In a new post on the Future of Globalisation Blog, Yanzhu ZHANG and Chao ZHANG look at the 30th anniversary of the principle of “common but differentiated responsibility” (CBDR). The world has changed drastically in three decades, and not least from the Chinese perspective, the world is a different place. Yet, both authors, who are alumni of the Managing Global Governance Academy at DIE, argue that CBDR still has its value.
The establishment of CBDR was the result of compromise between developed and developing countries during the international climate negotiations in the early 1990s, right after the end of the Cold War. CBDR acknowledges historical responsibility: countries with a longer history of industrialisation have higher overall carbon emissions than many developing countries. The fundamental question regarding the application of CBDR has always been how to distinguish between different parties, particularly for the sake of the right of carbon emission and the right for sustainable development. For China specifically, the question of gradually assuming greater responsibility is relevant. Assessments of the countries abilities and responsibilities vary between observers. Today, China is the globe’s second largest economy and the biggest emitter of CO2.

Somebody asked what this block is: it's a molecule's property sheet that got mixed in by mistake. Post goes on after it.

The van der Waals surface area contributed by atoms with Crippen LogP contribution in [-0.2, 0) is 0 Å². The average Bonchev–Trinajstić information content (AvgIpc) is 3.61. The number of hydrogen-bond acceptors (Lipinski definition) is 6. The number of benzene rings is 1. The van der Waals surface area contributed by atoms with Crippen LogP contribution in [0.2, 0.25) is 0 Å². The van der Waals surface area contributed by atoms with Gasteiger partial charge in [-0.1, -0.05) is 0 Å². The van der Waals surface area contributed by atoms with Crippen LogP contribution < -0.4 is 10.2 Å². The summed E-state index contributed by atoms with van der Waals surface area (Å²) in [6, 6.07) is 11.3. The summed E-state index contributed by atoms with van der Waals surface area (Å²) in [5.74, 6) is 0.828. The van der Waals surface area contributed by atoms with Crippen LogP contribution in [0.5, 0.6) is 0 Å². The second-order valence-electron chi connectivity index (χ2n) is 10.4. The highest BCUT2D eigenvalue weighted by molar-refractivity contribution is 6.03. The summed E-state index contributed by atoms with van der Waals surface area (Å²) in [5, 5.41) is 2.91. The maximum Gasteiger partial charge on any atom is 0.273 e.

Both authors argue that emerging economies have been observed as the new cluster in the CBDR debate, among which China is particularly under the spotlight. Zhang and Zhang concede that while upholding the solidarity of the global South to express the “differentiated responsibility”, emerging economies also need to address dynamic international expectation towards their increasing responsibility in global climate governance. Both authors find it noteworthy that CBDR has also been applied outside of the traditional multilateral process, namely “CBDR beyond the national state” in the transnational climate actions. They argue that the value of respecting CBDR could encourage more non-state actors in both developing and more developed countries to join sustainability efforts.
Please read the blog post here:
30 years with common but differentiated responsibility, why do we need it ever more today?
More: JRF-Institute DIE.